These past few weeks have been ones for the books. When I first started hearing about coronavirus, I wasn’t worried. In hindsight, I guess I thought it might be another SARS or H1N1 panic. I thought maybe in Wuhan, the government had been in denial and that was why they’d been hit so badly – they’d left it too long. I’d thought it might peter out. I’d thought, maybe, some of the coverage was hysteria, maybe tinged with some racism about Asians.
I was wrong. I’m worried now. Maybe there is some truth to what I’d thought before, but there’s a greater truth too: this virus is terrifying.
Here, we have been socially isolating for a couple of weeks. Schools are closed, restaurants are closed except for some take out and delivery. Any big group events are closed. We are restricting travel. Luckily, all of this seems to be working, and these rules seem to have been imposed in time to slow the spread of the disease. Other places, as we’ve seen, have not been so lucky.
Of course, even though we have slowed the spread here, we are suffering other consequences, namely mass unemployment, and all of the problems associated with that.
Don’t get me wrong: no one loves having to cancel vacation plans, or missing concerts or other events. No one loves having appointments cancelled and not being able to go about their daily life. No one loves needing to regularly disinfect. But we know: these are small things, compared to what so many in our communities are dealing with.
I’ve been seeing people, people who are still employed, still earning a steady paycheque, people in good health, post things on social media about how hard they are finding needing to make relatively minor changes to their lives.
Some people, they like to think suffering is not relative. I’ll see someone say something like: “My pain is valid!” when they are talking about their emotional experience about something relatively minor. I saw this a lot when we were struggling to have a baby. In my support group, there were women who’d suffered awful things – multiple miscarriages after years of trying, IVF failures after spending tens of thousands of dollars of their credit. And then there’d be someone who thought she understood what that felt like, because it had taken her three tries to get pregnant, and she was worried that second time that it might not happen.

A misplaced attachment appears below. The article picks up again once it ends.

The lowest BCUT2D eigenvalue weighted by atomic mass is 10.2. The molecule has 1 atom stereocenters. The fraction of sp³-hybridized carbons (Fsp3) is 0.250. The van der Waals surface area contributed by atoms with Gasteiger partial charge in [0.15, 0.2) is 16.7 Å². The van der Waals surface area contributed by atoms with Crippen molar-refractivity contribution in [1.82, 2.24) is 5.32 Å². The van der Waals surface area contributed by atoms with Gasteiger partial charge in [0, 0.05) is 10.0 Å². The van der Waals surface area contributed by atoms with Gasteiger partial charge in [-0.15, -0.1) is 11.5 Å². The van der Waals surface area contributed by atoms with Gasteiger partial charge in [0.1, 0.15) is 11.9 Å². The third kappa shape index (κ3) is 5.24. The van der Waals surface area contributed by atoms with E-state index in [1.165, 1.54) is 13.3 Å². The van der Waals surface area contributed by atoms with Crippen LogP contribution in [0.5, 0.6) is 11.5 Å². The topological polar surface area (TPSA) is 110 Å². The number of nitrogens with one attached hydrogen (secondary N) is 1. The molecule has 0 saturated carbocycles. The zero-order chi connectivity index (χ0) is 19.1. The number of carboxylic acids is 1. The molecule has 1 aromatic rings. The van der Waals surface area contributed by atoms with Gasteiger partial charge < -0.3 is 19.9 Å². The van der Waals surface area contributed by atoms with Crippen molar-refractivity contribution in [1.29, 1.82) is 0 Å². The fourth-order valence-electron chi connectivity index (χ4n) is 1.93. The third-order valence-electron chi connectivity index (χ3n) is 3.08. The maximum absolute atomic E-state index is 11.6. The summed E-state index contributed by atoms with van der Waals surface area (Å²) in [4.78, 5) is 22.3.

Like, sure, that “pain is valid”, but read the room, you know? Maybe complain about that privately to your spouse or a close friend, but be a little bit self-aware that what you have experienced is not the same.
I think often of this essay by Sophie Heawood, about being a single parent. Particularly this passage:
Living outside the nuclear narrative will create so many jarring moments with others that soon you won’t speak, only nod. You will do The Nod when the nursery sends your kid home with a Happy Father’s Day card that she’s been made to copy her name on to. You will employ The Nod when other mums say they know exactly what it’s like being a single parent because their lovely husband works abroad for up to two weeks at a time. You will employ The Nod when 20 of your friends offer to babysit – three will actually do it and the rest, when they see you at a party, will ask what you have done with the baby, to which you must always reply with these exact words: “I thought I left it at your house?”
Gradually, you will realise that you, too, have made other people do The Nod all your life. That you moaned about your mum to a friend whose mum was dead, that you complained about being skint to friends who’ll never earn what you do, that you phoned in sick with hangovers when a colleague who lives with a chronic pain condition wouldn’t dream of missing work. A lifetime of selfishness will open up before you like a seam.
“A lifetime of selfishness will open up before you like a seam.”
A lot of people laughed when they saw the first line of John Kerry’s uncharacteristic tweet about Thomas Massie: “Breaking news: Congressman Massie has tested positive for being an asshole.”
Now, I’m not totally familiar with the Massie situation, but I do appreciate Kerry’s turn of phrase, and I do see some selfishness lately. A lot of people seem to be testing positive for asshole. And I keep thinking of that great old expression: “Get off the cross, we need the wood.”
Guys, get off the cross, we need the wood!